DESIGN EXPLORATION. The architectural design has the flexibility to be useful as a platform for testing different approaches to embedded code compression. It is advantageous to define a variety of configurable parameters which can be readily modified. Using the following illustrative parameters, a designer can readily tune the system to a particular application:
a. Compression IP: The present design allows a designer to “plug-in” any compression/decompression algorithm and simulate it. Only an executable is necessary for the compression/decompression algorithm, as a simulation environment can be used to run it as an external program.
b. Separate compression software for code and data. Compression of code areas does not necessarily need to use identical techniques for compression of data areas. Data needs to be written as well and often requires different compression strategies. For code it is possible to built a global compression model since code will not change throughout the execution of the program. Using this global compression model, compression can occur at the page level where each page can be compressed/decompressed independently. This gives the power to use statistics from the whole code segment. On the other hand, such a strategy is not possible for data, where a global compression model is meaningless since data changes during execution.
c. Buffer size. The designer can easily modify the buffer size. A small buffer size will generally require less area. Smaller buffers, however, will incur more page misses and, therefore, deteriorate performance. Therefore, there is an area/performance tradeoff that can be easily explored using the present platform.
d. Page size. Page size is another important parameter that can be modified. A smaller page size makes compression of code and especially data difficult. This is true for data more than code, since, as mentioned above, a global compression model cannot be built for data and, therefore, compression/decompression of the page has to be done completely independently from the rest. By setting the page size to smaller values, there is often not enough statistical information in one page to compress_effectively. The page size, however, cannot be arbitrarily large. The page size must be less than or equal to the buffer size and not made too large where it imposes serious miss penalties.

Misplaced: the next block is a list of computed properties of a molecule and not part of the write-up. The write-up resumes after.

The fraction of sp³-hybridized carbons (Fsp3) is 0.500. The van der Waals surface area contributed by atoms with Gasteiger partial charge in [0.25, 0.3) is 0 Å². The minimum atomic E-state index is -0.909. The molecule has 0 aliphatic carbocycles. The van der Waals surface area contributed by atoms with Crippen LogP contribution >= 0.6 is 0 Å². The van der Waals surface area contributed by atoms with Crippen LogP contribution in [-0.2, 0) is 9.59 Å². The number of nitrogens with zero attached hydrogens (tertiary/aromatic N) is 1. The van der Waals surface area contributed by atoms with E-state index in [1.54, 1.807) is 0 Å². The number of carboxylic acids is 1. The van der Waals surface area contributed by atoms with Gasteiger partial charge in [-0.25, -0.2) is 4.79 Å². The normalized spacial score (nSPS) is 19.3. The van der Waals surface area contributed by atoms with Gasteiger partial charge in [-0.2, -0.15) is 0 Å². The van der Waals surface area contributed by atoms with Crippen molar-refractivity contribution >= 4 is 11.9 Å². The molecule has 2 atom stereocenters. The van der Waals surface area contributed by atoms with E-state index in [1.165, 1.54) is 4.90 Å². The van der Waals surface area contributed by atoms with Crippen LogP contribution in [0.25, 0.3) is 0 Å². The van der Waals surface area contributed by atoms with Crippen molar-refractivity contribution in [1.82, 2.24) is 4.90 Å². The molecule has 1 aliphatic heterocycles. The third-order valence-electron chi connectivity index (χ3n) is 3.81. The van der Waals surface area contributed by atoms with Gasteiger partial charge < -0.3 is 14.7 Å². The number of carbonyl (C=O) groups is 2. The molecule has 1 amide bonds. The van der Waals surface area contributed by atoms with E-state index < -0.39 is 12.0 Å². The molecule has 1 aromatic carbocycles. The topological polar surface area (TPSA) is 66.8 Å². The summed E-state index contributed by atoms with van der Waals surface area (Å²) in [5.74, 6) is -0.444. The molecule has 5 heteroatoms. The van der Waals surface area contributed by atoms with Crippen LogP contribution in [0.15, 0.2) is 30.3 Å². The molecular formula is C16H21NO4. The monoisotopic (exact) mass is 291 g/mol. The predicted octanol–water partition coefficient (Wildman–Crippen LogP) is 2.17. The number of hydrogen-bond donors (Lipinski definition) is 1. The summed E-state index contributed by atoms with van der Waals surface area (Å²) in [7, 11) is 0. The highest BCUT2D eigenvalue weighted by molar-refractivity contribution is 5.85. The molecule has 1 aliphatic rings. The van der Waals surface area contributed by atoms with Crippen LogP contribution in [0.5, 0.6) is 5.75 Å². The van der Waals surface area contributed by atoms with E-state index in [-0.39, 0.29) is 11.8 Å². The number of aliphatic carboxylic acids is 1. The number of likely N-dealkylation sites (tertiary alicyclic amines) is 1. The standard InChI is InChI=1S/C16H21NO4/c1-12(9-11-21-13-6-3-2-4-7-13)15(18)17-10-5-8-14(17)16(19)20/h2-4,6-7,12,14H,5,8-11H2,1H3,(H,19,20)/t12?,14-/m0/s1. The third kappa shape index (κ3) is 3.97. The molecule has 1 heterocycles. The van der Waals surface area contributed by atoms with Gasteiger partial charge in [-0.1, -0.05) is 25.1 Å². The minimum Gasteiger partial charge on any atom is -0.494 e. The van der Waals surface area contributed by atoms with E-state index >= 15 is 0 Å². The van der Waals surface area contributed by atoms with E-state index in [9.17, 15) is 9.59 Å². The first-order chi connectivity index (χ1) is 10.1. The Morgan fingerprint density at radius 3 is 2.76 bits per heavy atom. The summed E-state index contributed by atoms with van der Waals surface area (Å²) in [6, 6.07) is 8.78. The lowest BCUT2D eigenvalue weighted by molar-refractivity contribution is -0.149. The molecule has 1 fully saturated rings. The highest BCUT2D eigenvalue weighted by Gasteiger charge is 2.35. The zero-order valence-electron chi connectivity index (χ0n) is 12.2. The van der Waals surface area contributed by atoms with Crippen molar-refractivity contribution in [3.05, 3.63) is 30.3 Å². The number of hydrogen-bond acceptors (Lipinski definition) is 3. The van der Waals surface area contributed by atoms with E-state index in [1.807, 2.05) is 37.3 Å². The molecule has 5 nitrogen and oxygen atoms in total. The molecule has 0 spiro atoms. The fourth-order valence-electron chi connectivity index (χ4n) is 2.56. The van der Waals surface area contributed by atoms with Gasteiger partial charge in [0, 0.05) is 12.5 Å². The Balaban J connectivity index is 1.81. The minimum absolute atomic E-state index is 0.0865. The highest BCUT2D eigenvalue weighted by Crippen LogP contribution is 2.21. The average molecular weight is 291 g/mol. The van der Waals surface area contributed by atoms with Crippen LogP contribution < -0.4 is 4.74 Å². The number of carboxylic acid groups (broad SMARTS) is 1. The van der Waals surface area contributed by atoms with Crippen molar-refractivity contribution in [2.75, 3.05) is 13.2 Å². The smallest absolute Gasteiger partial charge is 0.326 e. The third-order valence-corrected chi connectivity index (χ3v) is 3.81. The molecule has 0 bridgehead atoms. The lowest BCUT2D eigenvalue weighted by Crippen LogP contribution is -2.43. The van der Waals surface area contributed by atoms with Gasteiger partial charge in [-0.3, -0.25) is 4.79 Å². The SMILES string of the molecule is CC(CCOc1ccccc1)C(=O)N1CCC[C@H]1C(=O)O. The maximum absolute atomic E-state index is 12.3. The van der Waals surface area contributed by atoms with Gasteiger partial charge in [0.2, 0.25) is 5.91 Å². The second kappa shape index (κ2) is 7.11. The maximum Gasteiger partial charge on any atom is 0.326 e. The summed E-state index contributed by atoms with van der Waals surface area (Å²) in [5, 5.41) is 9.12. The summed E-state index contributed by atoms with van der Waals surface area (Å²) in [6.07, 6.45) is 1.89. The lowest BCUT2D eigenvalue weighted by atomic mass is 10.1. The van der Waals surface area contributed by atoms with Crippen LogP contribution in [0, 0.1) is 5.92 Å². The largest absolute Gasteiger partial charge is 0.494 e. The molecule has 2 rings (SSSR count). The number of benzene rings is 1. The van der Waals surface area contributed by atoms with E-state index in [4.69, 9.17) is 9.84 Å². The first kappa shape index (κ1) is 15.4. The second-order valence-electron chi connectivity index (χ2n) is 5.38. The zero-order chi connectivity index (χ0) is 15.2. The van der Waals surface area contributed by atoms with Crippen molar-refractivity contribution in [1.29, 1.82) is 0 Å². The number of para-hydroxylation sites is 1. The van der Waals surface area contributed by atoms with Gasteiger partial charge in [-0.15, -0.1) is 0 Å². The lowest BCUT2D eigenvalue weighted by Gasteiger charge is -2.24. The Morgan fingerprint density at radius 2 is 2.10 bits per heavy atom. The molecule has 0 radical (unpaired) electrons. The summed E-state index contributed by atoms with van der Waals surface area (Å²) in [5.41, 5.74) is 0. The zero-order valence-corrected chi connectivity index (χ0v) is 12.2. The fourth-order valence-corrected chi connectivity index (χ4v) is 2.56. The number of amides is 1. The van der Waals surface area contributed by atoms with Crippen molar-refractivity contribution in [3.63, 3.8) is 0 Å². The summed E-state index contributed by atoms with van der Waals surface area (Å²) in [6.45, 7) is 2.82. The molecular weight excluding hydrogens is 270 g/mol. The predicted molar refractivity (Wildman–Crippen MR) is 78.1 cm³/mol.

e. CFRAME size. The CFRAME parameter affects mainly memory fragmentation. The present platform makes it easy to modify this parameter.
f. Buffer miss policy. Buffer lines are replaced (evicted) during buffer misses when the dirty buffer line bit is set. The platform can be readily adapted to support different buffer miss/replacement policies. For example and without limitation, the platform could support a “round robin” policy: when a new buffer line must be brought into the buffer, a buffer line is chosen to be evicted in a circular fashion, typically using a wrap-around counter to determine which buffer line should be evicted. The platform could support a “least recently used” (LRU) policy: a timestamp is kept for every time a buffer line is requested by the cache; when eviction is required, the least recently used (oldest timestamp) is chosen.
g. Unified and separate buffers. Code and data exhibit different locality. This can be better exploited by providing two separate buffers, one for code and one for data. The platform permits using a unified buffer as well as two separate buffers.
h. CPU independent. Any CPU can be plugged into the architecture. This allows experimentation with different instruction set architectures. Note that the compression/decompression technology is completely CPU independent.